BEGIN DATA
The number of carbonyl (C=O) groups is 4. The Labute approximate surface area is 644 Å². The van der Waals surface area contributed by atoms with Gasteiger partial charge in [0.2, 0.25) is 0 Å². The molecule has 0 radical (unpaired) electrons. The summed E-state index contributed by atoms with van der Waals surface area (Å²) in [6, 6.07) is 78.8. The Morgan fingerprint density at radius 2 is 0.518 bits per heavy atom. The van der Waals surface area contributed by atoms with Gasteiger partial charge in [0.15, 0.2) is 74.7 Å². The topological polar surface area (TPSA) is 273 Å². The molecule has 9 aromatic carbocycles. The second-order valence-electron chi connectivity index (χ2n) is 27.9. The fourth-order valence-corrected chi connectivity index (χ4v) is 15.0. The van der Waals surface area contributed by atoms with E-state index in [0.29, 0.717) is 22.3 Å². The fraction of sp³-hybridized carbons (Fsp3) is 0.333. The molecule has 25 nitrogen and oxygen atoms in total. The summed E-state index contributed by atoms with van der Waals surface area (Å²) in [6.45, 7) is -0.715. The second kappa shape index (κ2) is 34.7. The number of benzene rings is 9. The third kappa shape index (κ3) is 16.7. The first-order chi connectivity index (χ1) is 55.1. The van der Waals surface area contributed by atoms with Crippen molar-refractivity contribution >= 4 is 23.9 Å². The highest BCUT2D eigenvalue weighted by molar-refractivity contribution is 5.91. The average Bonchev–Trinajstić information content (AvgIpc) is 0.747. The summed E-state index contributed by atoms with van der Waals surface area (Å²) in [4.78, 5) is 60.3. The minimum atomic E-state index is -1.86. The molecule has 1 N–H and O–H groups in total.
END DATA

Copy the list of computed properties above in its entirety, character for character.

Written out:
The number of carbonyl (C=O) groups is 4. The Labute approximate surface area is 644 Å². The van der Waals surface area contributed by atoms with Gasteiger partial charge in [0.2, 0.25) is 0 Å². The molecule has 0 radical (unpaired) electrons. The summed E-state index contributed by atoms with van der Waals surface area (Å²) in [6, 6.07) is 78.8. The Morgan fingerprint density at radius 2 is 0.518 bits per heavy atom. The van der Waals surface area contributed by atoms with Gasteiger partial charge in [0.15, 0.2) is 74.7 Å². The topological polar surface area (TPSA) is 273 Å². The molecule has 9 aromatic carbocycles. The second-order valence-electron chi connectivity index (χ2n) is 27.9. The fourth-order valence-corrected chi connectivity index (χ4v) is 15.0. The van der Waals surface area contributed by atoms with E-state index in [0.29, 0.717) is 22.3 Å². The fraction of sp³-hybridized carbons (Fsp3) is 0.333. The molecule has 25 nitrogen and oxygen atoms in total. The summed E-state index contributed by atoms with van der Waals surface area (Å²) in [6.45, 7) is -0.715. The second kappa shape index (κ2) is 34.7. The number of benzene rings is 9. The third kappa shape index (κ3) is 16.7. The first-order chi connectivity index (χ1) is 55.1. The van der Waals surface area contributed by atoms with Crippen molar-refractivity contribution >= 4 is 23.9 Å². The highest BCUT2D eigenvalue weighted by molar-refractivity contribution is 5.91. The average Bonchev–Trinajstić information content (AvgIpc) is 0.747. The summed E-state index contributed by atoms with van der Waals surface area (Å²) in [4.78, 5) is 60.3. The minimum atomic E-state index is -1.86. The molecule has 1 N–H and O–H groups in total.